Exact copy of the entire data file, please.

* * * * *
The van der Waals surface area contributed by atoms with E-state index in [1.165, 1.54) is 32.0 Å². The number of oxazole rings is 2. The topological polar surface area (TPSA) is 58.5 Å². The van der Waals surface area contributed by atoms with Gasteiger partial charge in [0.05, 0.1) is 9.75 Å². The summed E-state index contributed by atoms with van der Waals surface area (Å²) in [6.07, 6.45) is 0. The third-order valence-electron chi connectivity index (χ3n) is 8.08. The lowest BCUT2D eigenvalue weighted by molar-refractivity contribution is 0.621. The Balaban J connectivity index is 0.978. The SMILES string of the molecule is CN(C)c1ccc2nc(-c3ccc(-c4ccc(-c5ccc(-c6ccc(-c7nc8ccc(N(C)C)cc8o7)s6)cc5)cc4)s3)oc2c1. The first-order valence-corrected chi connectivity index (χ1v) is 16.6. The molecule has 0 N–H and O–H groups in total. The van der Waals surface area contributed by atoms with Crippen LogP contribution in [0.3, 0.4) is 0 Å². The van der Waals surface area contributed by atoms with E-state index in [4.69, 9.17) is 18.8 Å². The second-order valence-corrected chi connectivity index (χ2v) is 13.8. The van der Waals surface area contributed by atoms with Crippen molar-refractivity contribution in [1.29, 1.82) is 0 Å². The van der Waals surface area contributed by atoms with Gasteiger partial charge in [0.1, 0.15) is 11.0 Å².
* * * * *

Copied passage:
The van der Waals surface area contributed by atoms with E-state index in [1.165, 1.54) is 32.0 Å². The number of oxazole rings is 2. The topological polar surface area (TPSA) is 58.5 Å². The van der Waals surface area contributed by atoms with Gasteiger partial charge in [0.05, 0.1) is 9.75 Å². The summed E-state index contributed by atoms with van der Waals surface area (Å²) in [6.07, 6.45) is 0. The third-order valence-electron chi connectivity index (χ3n) is 8.08. The lowest BCUT2D eigenvalue weighted by molar-refractivity contribution is 0.621. The Balaban J connectivity index is 0.978. The SMILES string of the molecule is CN(C)c1ccc2nc(-c3ccc(-c4ccc(-c5ccc(-c6ccc(-c7nc8ccc(N(C)C)cc8o7)s6)cc5)cc4)s3)oc2c1. The first-order valence-corrected chi connectivity index (χ1v) is 16.6. The molecule has 0 N–H and O–H groups in total. The van der Waals surface area contributed by atoms with Crippen LogP contribution in [0.3, 0.4) is 0 Å². The van der Waals surface area contributed by atoms with E-state index in [4.69, 9.17) is 18.8 Å². The second-order valence-corrected chi connectivity index (χ2v) is 13.8. The van der Waals surface area contributed by atoms with Crippen molar-refractivity contribution in [1.29, 1.82) is 0 Å². The van der Waals surface area contributed by atoms with Gasteiger partial charge in [0.1, 0.15) is 11.0 Å².